For the past 9 days, I’ve blogged about my journey doing the Clean 9 cleanse, and I’ve mainly made light of it all and spoke about it with undertones of humour and nonchalance. Today’s blog is going to be a little bit different because I’m going to tell you the real reason why I started it in the first place.
I did it to test and challenge myself, and to put a marker on a journey with food that has lasted a hell of a lot longer than a week and a bit.
Today – Tuesday the 21st March 2017 – marks my 4-year official recovery from a thirteen year-long battle with both Anorexia and Bulimia (I had to go the whole hog, I couldn’t just have one.) I didn’t plan on completing Clean 9 on my anniversary – that was genuinely a happy accident.
I’m telling you this because I think it’s really important that anyone planning on doing Clean 9 – or any other cleanse, does it for the right reasons. Please, if you’re reading this and you think it’s a fast track to skinny then keep reading and I hope I make you see sense.
It started when I was 15 and stressed the fuck out about my GCSE’s. The only way I felt in control was to restrict what I was eating. It gave me a sense of calm. It didn’t help that I’d just had my belly button pierced, and was worried about showing my stomach to people or wearing little crop tops to display my cool new accessory. I’m not going to go into the whole backlog of my illness, not because it’s irrelevant because it totally is, but because it’s something I’ve put behind me, and am now comfortable being completely open and honest about it.
This was nothing to do with food – because I fucking love food. All of the food. I was a chef for 3 years which only went on to further deepen my love of the stuff. So the fact that I thought of it as ‘the enemy’ for over a third of my existence is completely baffling to me now – but the enemy is what it was. To recover from that I had to change my mindset, my thoughts, and my habits… forever.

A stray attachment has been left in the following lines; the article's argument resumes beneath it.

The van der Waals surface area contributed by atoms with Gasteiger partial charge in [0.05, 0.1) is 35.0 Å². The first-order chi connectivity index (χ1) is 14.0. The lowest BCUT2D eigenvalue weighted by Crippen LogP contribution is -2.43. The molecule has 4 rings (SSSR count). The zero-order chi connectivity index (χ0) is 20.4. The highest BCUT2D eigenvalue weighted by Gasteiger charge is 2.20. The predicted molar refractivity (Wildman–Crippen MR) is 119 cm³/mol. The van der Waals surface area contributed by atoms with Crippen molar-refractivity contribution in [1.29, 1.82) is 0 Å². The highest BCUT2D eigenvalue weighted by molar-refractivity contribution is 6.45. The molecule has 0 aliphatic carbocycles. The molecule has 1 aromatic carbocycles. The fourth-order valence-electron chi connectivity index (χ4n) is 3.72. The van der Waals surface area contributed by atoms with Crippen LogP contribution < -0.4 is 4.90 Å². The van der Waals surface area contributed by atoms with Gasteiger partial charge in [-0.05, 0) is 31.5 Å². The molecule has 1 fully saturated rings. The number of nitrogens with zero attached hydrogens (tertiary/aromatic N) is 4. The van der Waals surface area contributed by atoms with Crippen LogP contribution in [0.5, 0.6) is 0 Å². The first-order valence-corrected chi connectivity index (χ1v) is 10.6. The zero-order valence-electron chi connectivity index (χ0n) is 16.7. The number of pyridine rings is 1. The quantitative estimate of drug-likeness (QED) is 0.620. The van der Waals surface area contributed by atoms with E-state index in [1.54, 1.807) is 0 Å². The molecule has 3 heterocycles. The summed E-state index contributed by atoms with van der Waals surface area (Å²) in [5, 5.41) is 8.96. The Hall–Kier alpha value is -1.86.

I first started seeing a therapist in 2008, when I got back from gallivanting around the globe as a Holiday Rep, and as soon as I landed back in the UK – and into reality, the inevitable relapse happened. I’d had good years and bad years interspersed throughout my adolescence and early adulthood, but fuck me this was rock bottom.
I weighed just over 6 stone, my periods stopped (that was a huge motivation to get my shit together), my hair, skin, nails, and teeth were awful and I was working out for about 3 hours a day, fuelled by basically no food at all. I remember having a job at the time where I was given a mini bag of Haribo Tangfastics. It took me all morning to summon up the courage to put one of the tiny cherry sweets into my mouth, and within minutes I was hunched over the staff toilet, fingers down my throat and crying my eyes out. Nowadays I can inhale a bag of Haribo Tangfastics in one sitting without giving a single shit – and it’s one of the reasons why they’re my favourites.
I was desperately unhappy, and having cooked in Chalets in France during my time abroad I had decided I wanted to work with food, so I started applying for jobs in professional kitchens – with no experience and a crippling eating disorder. Logic at finest.